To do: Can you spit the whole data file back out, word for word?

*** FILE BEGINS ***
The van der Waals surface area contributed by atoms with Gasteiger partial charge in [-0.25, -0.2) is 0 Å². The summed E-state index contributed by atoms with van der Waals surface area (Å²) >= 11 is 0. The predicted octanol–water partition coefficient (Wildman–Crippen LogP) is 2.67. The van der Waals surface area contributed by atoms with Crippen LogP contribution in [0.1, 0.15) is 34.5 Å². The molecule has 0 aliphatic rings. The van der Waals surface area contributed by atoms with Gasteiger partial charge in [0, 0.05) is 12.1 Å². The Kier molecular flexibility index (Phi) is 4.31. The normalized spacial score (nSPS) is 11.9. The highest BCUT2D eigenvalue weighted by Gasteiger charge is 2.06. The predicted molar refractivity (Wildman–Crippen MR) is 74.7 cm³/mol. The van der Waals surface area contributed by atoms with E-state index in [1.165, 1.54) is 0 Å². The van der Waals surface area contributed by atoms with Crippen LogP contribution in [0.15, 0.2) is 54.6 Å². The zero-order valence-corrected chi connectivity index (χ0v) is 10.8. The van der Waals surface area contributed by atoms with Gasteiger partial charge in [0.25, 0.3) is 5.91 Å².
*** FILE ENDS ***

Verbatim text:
The van der Waals surface area contributed by atoms with Gasteiger partial charge in [-0.25, -0.2) is 0 Å². The summed E-state index contributed by atoms with van der Waals surface area (Å²) >= 11 is 0. The predicted octanol–water partition coefficient (Wildman–Crippen LogP) is 2.67. The van der Waals surface area contributed by atoms with Crippen LogP contribution in [0.1, 0.15) is 34.5 Å². The molecule has 0 aliphatic rings. The van der Waals surface area contributed by atoms with Gasteiger partial charge in [0, 0.05) is 12.1 Å². The Kier molecular flexibility index (Phi) is 4.31. The normalized spacial score (nSPS) is 11.9. The highest BCUT2D eigenvalue weighted by Gasteiger charge is 2.06. The predicted molar refractivity (Wildman–Crippen MR) is 74.7 cm³/mol. The van der Waals surface area contributed by atoms with E-state index in [1.165, 1.54) is 0 Å². The van der Waals surface area contributed by atoms with Crippen LogP contribution in [0.15, 0.2) is 54.6 Å². The zero-order valence-corrected chi connectivity index (χ0v) is 10.8. The van der Waals surface area contributed by atoms with Gasteiger partial charge in [0.25, 0.3) is 5.91 Å².